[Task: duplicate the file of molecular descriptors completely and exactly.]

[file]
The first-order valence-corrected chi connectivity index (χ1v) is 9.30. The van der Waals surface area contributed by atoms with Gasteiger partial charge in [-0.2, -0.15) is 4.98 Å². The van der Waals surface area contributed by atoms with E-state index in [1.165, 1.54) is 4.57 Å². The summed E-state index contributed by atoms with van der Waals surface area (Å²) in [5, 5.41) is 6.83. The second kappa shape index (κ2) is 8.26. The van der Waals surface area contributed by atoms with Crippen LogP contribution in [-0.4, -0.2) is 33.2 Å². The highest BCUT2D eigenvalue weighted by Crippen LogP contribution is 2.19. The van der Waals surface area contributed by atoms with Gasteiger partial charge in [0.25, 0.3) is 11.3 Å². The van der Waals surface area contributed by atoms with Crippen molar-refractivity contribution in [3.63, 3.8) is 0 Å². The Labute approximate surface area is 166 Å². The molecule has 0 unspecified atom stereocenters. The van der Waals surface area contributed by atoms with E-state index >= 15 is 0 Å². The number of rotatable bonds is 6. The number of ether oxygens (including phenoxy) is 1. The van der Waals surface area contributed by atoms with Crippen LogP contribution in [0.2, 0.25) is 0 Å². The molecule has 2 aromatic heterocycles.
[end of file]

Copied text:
The first-order valence-corrected chi connectivity index (χ1v) is 9.30. The van der Waals surface area contributed by atoms with Gasteiger partial charge in [-0.2, -0.15) is 4.98 Å². The van der Waals surface area contributed by atoms with E-state index in [1.165, 1.54) is 4.57 Å². The summed E-state index contributed by atoms with van der Waals surface area (Å²) in [5, 5.41) is 6.83. The second kappa shape index (κ2) is 8.26. The van der Waals surface area contributed by atoms with Crippen LogP contribution in [-0.4, -0.2) is 33.2 Å². The highest BCUT2D eigenvalue weighted by Crippen LogP contribution is 2.19. The van der Waals surface area contributed by atoms with Gasteiger partial charge in [0.25, 0.3) is 11.3 Å². The van der Waals surface area contributed by atoms with Crippen molar-refractivity contribution in [3.63, 3.8) is 0 Å². The Labute approximate surface area is 166 Å². The molecule has 0 unspecified atom stereocenters. The van der Waals surface area contributed by atoms with E-state index >= 15 is 0 Å². The number of rotatable bonds is 6. The number of ether oxygens (including phenoxy) is 1. The van der Waals surface area contributed by atoms with Crippen LogP contribution in [0.2, 0.25) is 0 Å². The molecule has 2 aromatic heterocycles.